1. The thing with Clannad is the emotional scenes and the light orbs are, for all intents and purposes, independent. LB’s secret is so intertwined with *that* scene though, so the weaker the setup, the weaker the impact. Also keep in mind how many seemingly irrelevant things end up being vitally important to the reveal and further contribute to the impact. To answer your question: all romance was removed.

      As for Key’s writing, I don’t think aiming for feels is an excuse for bad writing, but we forgive them because the main plot is actually really good writing (only Rin/Refrain were written by Jun Maeda). I would argue they focus on overarching plot and do a superb job with it but at the cost of individual routes. If you have/eventually read Rewrite, you’d see they go in a very different direction compared to what they are known for yet still deliver an incredibly well written story that is superior to Little Busters as a whole.

      1. I’ll take you up on that! As soon as I finish Steins;gate, that is. S;g is another VN that I’ve postponed watching the anime adaptation for until I finish, though I’ve been told that the anime matched up quite well. There seems to be less of a problem with adapting the plot structure, since each character’s routes are built into the main route rather than requiring multiple playthroughs. At least until Kurisu/True End.

        I guess a different approach is to be expected with Rewrite since Jun Maeda handed over the reigns. I wasn’t terribly impressed with Yuto Tonokawa’s scenarios on Little Busters (Komari and Kurugaya), but I’ll see what he could do this time around. The big fish of course is Romeo Tanaka, I guess? I haven’t read Cross Channel or Kana Imouto, but Yume Miru Kusuri certainly pushed buttons (good and bad) for me and I am amused from what I’ve watched so far from last year’s Jinrui wa Suitaishimasta. And then there’s one route written by my favorite Ryukishi07 to boot! Yup, I’m pumped. By the way, did you just read Rewrite since the English translation was completed earlier this year, or do you read VNs in Japanese?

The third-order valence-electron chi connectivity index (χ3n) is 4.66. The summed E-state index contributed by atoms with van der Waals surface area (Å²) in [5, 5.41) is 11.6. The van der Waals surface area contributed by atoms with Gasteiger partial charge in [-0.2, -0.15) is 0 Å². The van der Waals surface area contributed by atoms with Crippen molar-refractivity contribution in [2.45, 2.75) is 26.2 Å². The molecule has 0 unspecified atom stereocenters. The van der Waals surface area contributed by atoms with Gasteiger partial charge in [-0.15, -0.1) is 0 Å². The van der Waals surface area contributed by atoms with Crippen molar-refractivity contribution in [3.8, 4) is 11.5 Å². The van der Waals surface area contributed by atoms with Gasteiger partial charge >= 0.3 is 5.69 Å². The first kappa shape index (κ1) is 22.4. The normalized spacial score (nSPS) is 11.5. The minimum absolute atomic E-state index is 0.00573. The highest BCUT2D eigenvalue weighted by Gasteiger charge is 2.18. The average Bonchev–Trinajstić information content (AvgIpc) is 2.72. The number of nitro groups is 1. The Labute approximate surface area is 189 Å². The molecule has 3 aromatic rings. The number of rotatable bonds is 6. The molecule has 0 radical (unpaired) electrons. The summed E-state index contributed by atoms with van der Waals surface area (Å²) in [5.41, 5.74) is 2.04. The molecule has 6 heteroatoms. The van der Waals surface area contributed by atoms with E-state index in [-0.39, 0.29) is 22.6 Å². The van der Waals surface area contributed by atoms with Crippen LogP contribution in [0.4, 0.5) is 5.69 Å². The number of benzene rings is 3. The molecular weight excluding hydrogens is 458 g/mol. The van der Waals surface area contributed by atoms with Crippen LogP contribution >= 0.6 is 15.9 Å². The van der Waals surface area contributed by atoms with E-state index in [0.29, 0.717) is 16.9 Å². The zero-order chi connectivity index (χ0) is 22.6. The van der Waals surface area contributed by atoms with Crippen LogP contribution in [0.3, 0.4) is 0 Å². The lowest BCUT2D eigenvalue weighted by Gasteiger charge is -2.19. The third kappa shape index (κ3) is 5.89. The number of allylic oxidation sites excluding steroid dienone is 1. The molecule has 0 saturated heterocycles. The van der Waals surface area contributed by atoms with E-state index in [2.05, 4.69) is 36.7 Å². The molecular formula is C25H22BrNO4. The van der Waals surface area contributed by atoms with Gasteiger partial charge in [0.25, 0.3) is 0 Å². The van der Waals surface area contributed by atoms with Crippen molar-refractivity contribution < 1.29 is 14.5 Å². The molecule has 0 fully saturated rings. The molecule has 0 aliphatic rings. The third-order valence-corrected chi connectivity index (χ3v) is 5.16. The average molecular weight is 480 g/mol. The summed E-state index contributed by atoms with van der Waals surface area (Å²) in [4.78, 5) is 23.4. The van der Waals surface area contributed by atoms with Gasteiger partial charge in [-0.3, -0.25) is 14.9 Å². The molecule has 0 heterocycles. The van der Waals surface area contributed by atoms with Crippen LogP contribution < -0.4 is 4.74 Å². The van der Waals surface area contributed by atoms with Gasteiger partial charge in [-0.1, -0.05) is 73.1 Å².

1. Romeo Tanaka is indeed the star writer of Rewrite. I’m not too familiar with his works but Jinsui was a fun watch and I actually just finished Cross Channel which was pretty interesting, though tiresome with the amount of sexualized material. I don’t know if Tonokawa got better at writing or he’s more suited for this kind of stuff, but Chihaya was definitely one of the better and more fun routes. Sorry to say Ryukishi07’s route was the worst in my opinion, though the pros it does have is what you’d expect from him. It was a very tedious read. I was pretty hyped for Rewrite so I read it as soon as translations were out 😀

  3. I think this may have convinced me to wait until I have 50+ hours to spend and play the VN someday, avoiding the anime’s spoilers in the meantime. Anything that claims to be better than Clannad, I have to see.